More about why that’s a good thing, and more about the embodiment of the human brain, in later posts.

 

 

 

 

 

 

Not enough

The fall semester is about to begin, a very busy time for me and my colleagues. I need to be nose-to-the-grindstone, yet I have some deep and worrying concerns that distract me from the evaluations, curriculum preparation, scheduling, and staff meetings. Among the 40+ students who attended our university’s summer “bridge” program for college transitions, at least six openly expressed fears about being accepted and wondered how to deal with prejudice on and off campus. I am pretty sure they spoke for others who kept such fears to themselves.

We do not have answers for them. We can only say: Be yourselves, and be that well; say what matters, and say it forcefully but non-violently; and tell us if you feel afraid or need support–we promise we will stand with you.

That promise I take as seriously as any promise I make to my family members or best-beloveds–even though my students are “strangers” to me. I will intervene if I notice that they are threatened in any way. I’m a writer; I know that words, too, can cause harm.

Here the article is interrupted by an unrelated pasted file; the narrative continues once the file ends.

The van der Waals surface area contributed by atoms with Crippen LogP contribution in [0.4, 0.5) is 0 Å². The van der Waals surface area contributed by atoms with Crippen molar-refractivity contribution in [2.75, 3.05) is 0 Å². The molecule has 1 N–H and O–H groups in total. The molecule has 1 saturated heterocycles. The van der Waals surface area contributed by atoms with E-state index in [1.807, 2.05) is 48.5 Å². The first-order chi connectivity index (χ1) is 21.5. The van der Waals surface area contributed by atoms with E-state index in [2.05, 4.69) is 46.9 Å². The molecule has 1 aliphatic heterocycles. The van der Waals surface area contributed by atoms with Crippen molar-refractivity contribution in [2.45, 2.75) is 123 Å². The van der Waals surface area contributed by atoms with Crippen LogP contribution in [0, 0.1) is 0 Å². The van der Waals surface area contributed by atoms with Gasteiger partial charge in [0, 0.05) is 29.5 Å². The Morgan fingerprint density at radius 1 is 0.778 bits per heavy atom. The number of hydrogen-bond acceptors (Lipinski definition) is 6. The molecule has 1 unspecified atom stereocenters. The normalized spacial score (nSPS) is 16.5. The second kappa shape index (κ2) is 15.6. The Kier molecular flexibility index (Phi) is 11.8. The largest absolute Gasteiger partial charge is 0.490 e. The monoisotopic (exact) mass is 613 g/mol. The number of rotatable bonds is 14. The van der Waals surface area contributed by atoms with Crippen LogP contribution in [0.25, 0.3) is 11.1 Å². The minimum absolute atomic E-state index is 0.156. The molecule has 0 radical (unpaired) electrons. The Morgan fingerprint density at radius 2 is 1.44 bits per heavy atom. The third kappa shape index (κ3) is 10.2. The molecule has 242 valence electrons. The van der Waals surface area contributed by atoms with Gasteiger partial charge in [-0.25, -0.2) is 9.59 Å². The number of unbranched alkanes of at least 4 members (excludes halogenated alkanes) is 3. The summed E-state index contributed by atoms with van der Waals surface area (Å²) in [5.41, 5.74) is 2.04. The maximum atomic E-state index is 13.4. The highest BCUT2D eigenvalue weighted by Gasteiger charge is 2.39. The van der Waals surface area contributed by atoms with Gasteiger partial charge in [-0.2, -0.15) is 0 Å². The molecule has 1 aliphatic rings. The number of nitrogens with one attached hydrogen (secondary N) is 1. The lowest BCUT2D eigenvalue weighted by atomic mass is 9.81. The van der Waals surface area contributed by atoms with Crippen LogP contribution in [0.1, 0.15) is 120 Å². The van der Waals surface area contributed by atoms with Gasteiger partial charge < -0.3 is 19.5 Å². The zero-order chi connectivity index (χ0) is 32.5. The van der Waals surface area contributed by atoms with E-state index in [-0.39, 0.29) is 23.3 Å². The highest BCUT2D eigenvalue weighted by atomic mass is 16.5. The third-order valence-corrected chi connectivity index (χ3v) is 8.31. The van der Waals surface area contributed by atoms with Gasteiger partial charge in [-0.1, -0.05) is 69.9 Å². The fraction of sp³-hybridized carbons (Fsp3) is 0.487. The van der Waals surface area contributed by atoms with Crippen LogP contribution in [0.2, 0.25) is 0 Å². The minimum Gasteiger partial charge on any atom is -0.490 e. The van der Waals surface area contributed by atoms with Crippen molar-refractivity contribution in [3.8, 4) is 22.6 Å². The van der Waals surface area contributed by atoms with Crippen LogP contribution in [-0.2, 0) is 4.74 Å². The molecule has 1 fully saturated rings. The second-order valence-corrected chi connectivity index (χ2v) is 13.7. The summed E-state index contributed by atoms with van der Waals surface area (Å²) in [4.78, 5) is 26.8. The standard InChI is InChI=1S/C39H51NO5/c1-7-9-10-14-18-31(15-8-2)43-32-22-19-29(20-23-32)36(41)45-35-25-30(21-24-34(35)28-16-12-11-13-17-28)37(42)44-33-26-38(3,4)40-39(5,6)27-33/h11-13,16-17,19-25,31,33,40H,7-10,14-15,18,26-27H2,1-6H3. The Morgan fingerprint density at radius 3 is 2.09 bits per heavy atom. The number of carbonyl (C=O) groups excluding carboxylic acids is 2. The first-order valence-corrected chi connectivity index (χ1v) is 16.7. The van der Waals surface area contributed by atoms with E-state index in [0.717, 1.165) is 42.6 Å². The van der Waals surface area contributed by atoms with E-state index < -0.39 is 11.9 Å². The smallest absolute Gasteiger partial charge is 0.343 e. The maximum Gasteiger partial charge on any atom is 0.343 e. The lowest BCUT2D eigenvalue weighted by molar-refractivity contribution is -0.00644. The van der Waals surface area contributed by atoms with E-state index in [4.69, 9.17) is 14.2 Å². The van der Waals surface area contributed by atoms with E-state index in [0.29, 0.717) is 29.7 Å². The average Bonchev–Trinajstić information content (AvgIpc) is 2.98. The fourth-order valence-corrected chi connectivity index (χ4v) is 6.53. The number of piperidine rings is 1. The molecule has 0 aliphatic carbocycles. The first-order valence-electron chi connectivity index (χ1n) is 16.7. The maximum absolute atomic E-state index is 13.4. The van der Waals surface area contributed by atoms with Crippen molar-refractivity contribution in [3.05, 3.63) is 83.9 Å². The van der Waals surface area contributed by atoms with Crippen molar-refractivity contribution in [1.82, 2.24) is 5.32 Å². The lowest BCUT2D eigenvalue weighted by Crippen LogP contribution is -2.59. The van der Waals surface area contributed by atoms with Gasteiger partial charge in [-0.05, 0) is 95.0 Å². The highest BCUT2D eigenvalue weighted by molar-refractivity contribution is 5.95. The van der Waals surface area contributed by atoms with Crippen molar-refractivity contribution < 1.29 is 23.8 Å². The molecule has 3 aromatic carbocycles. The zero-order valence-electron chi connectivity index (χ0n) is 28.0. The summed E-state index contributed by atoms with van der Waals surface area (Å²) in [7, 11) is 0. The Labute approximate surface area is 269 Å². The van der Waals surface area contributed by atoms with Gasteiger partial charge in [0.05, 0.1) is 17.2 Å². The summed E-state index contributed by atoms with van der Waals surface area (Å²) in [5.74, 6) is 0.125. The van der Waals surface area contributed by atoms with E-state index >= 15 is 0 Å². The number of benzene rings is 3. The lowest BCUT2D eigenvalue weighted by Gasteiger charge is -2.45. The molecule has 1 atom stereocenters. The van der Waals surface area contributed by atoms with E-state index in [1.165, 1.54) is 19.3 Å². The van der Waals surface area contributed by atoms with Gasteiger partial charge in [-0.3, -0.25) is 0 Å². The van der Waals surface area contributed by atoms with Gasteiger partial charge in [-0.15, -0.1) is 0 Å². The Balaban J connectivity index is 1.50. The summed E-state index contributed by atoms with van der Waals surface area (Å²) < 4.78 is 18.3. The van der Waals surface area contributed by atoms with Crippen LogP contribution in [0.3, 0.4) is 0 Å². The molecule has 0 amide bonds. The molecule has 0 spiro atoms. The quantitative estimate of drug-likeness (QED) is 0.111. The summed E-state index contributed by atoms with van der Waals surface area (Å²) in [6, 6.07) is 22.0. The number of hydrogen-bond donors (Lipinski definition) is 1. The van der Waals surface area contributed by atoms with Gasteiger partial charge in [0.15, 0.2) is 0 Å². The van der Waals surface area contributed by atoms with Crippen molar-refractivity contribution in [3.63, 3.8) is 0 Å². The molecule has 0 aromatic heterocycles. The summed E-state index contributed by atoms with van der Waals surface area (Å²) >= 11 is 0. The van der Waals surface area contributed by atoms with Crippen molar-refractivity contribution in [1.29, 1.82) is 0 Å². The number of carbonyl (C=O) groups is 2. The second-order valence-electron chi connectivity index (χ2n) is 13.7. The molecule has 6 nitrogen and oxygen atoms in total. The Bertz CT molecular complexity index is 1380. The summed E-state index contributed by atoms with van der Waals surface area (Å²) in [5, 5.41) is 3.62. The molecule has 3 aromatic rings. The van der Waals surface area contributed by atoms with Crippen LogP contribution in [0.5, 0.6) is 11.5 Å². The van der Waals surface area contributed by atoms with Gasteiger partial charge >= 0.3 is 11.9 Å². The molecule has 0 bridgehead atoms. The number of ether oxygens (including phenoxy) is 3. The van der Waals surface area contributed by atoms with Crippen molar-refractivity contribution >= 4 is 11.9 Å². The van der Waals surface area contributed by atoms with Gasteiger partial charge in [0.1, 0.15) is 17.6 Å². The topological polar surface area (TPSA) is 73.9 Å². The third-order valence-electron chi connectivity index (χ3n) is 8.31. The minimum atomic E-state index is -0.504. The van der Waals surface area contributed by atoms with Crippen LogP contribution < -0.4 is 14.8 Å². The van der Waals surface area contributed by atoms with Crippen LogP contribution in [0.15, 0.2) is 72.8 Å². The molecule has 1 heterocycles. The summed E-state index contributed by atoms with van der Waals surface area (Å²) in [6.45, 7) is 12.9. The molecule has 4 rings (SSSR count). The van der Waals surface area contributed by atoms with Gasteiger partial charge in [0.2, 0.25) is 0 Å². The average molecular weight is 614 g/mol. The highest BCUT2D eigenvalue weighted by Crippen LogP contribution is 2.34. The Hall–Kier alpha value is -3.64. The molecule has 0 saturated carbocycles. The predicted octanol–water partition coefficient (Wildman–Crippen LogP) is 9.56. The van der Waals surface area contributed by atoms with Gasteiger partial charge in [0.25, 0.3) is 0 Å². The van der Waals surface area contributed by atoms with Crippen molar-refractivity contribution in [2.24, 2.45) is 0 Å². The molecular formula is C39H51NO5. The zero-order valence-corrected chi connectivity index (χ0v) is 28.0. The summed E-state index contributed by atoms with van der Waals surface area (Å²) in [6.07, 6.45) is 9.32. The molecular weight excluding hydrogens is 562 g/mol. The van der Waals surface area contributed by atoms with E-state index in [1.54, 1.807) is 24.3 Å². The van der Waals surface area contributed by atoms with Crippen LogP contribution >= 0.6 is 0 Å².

And maybe that promise is not enough.

And maybe marching is not enough (read about marching here and here).

I am by nature a quiet person. But being quiet is not enough.

hate has no home

It is not enough. It is, however, a start.

Truth as relationship

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What is truth? Is there an absolute truth? Is truth relative? Can it be relative and simultaneously absolute? I have not been much of a sojourner on the path to truth, because other things interest me more; however, in 2017, what constitutes truth has become a topic of contemporary discussion–in the most superficial ways imaginable.

And as I have been reading about Josiah Royce in Harry Cotton’s text, the definition of truth and the concept of The Absolute (the philosophy of which Royce and his dear friend William James often argued over) raise their abstract heads and ask for understanding.

Royce insists that truth is not something that happens. It’s not a verb, though people often employ the concept of truth when referring to occurrences: It happened just this way, so I know it is true. That’s a scientist’s empirical truth, or a pragmatist’s truth, someone who believes in his or her own experiences–a truth-in-action. It is also by nature individual in essence.